News story

‘Living medicine’ cancer therapy starts clinical trials

Pioneering treatment for multiple myeloma - partially-funded by an Innovate UK grant - reaches clinical stage.

Autolus Operations Assistant Precious Koko in the laboratory
Autolus Operations Assistant Precious Koko works at the laboratory in London.

London-based biopharmaceutical company Autolus is undertaking a novel cancer trial targeting T-cells.

Using CAR-T (chimeric antigen receptor T-cell) therapy, this ‘living medicine’ involves genetically engineering a patient’s own immune cells to improve their cancer-fighting properties and then reinfusing these cells back into their bloodstream.

It could offer new hope to people with multiple myeloma, which is the second most common blood cancer. Multiple myeloma is characterised by malignant plasma cells that accumulate in the patient’s bone marrow and produce abnormal proteins which can cause kidney problems, impairment of the immune system and further tumours to spread. There is currently no cure.

How it works

The study – which Autolus is calling APRIL – is for its AUTO2 product.

AUTO2 works by using a natural protein called APRIL ligand to target and bind with 2 cell receptors: B-cell maturation antigen (BCMA) and transmembrane activator and calcium modulator and cyclophilin ligand interactor (TACI).

Autolus believes that by adding APRIL ligand as a surface protein to the patients T cells it could improve the ability of the body’s own immune system to detect and kill cancer cells. This simultaneous dual-targeting could also minimise the risk of the cancer cells escaping capture and so avoid the patient’s disease from relapsing.

In the trial, patients with multiple myeloma will receive increasing doses of AUTO2. This will help to establish a recommended dose. It will then assess the safety, tolerability and clinical activity at this dose.

Testing at Autolus' laboratory
Testing at Autolus' laboratory.

Minimise the risk of the cancer cells escaping treatment

Dr Christian Itin, Autolus’ CEO said:

Breaking the defence mechanisms of cancers against T-cells is key to unlocking the curative potential of CAR-T cell therapies. AUTO2 is a first example of Autolus’ approach to specifically re-programme the patient’s own T-cells to minimise the risk of the cancer cells escaping treatment.

With the start of this study we have transitioned to a clinical stage company; an important step on our path to build a fully integrated autologous CAR-T cell company with a portfolio of differentiated therapies for the treatment of patients with cancer.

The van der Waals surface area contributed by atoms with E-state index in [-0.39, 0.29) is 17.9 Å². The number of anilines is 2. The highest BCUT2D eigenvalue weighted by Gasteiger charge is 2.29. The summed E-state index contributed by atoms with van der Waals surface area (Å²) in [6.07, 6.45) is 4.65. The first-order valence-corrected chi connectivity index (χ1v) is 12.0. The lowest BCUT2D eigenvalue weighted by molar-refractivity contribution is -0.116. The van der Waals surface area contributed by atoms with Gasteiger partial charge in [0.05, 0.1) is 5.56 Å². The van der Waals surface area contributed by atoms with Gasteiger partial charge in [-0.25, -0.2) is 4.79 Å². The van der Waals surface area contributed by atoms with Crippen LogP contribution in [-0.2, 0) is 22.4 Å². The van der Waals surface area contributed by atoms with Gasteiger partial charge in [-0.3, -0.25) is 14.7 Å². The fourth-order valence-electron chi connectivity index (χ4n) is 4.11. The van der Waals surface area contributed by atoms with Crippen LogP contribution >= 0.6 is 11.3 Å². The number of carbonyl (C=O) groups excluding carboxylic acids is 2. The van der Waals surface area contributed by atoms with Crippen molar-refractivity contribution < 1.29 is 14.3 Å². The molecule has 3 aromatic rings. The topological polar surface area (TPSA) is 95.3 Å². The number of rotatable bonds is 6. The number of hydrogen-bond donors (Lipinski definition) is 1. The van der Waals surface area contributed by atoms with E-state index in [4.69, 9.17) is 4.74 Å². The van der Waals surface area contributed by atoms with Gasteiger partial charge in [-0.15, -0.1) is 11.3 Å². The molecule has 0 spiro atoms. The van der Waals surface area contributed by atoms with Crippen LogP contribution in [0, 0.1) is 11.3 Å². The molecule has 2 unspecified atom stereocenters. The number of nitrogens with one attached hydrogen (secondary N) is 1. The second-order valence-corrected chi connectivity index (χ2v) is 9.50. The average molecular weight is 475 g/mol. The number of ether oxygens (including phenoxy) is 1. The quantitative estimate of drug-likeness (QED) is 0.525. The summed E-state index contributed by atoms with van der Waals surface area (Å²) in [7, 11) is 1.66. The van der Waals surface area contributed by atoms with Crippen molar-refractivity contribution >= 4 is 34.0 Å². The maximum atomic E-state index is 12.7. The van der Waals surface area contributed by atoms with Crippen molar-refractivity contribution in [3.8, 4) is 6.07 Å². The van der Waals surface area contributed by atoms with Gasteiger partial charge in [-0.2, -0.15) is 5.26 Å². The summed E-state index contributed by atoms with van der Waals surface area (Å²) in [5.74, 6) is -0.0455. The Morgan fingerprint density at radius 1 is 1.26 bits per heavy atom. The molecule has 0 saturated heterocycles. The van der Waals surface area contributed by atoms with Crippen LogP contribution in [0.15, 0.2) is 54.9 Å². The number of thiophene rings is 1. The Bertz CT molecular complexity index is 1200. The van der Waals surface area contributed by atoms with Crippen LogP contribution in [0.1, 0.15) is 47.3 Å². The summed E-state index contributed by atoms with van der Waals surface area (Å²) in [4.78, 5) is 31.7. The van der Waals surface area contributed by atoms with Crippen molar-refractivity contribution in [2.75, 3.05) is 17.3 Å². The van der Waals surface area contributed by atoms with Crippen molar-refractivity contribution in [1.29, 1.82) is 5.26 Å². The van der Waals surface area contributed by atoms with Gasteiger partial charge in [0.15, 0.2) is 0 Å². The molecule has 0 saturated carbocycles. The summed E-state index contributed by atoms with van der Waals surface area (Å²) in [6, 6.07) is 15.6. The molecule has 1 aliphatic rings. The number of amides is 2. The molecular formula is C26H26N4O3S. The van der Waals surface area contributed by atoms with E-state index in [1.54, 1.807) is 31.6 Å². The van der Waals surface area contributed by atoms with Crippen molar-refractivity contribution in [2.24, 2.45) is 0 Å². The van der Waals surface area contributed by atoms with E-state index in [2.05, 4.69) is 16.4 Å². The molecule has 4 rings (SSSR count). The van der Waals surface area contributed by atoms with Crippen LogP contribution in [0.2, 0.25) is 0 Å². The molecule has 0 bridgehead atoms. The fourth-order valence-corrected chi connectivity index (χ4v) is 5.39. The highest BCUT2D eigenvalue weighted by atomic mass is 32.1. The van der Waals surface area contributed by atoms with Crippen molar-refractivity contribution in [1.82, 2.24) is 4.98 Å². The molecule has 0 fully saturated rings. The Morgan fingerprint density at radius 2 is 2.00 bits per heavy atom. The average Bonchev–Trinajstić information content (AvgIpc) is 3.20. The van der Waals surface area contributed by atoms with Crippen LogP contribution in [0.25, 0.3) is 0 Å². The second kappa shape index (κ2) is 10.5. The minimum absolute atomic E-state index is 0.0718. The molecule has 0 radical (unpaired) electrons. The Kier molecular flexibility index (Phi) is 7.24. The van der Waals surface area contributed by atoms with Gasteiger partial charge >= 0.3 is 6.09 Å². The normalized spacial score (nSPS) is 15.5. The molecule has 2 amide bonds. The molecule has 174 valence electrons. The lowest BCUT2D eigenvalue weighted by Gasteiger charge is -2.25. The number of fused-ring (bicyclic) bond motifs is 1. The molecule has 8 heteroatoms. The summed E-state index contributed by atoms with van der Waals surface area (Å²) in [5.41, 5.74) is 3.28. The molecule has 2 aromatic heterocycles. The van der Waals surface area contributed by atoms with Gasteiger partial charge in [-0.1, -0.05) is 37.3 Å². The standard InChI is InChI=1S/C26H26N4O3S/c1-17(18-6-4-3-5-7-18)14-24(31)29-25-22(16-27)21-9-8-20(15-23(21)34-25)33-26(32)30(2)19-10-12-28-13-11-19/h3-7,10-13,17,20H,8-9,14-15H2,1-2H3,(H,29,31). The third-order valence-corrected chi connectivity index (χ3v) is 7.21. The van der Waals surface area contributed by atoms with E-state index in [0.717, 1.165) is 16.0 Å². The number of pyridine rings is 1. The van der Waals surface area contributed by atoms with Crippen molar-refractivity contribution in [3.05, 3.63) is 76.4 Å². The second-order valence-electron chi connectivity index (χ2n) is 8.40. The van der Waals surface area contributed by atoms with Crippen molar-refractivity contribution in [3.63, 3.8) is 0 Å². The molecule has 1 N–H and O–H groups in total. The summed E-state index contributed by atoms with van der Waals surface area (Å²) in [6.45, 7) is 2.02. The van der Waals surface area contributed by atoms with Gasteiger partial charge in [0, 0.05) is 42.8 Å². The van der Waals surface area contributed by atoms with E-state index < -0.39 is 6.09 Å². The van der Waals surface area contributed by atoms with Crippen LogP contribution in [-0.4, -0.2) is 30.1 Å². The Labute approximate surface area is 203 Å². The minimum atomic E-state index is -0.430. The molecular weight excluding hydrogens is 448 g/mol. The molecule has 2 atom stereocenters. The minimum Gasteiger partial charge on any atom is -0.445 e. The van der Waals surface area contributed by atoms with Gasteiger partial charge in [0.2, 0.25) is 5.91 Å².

Supporting the development of CAR-T therapy

An Innovate UK grant partially funded some of the early work on AUTO2. Autolus was granted just over £1.48 million to test the effectiveness of patients T-cells to target multiple myeloma cells when re-engineered with the ligand that binds to BCMA and TACI. Evidence gathered here has directly contributed to progress the development of this product to clinical trials.

Autolus has also been awarded Innovate UK funding in an additional 2 projects. In the first, the company will receive up to £1.15 million to address the particular problem of CAR T-cells attacking T-cell lymphomas. The second will look to establish a scalable, commercially-viable manufacturing process for CAR-T therapies, with grant costs of up to £744,565.

Spun out of University College London in 2014, Autolus has gone on to receive funding worth £70 million from investment groups, Arix, Syncona and Woodford Patient Capital Trust.

The company was recently highlighted as a ‘one-to-watch’ – an ambitious business that we have supported whose achievements promise to change the world – as part of our 10th anniversary celebrations.

The next steps

As well as progressingAUTO2, Autolus has a pipeline of products in development for haematological malignances and solid tumours, for which it has recently progressed another product - AUTO3 - into the clinic. This study involves 2 separate groups: children with leukemia and adults with lymphoma.

These 3 clinical trials will involve around 250 patients in hospitals across the UK. It is expected they will be completed by late 2021.

Published 25 September 2017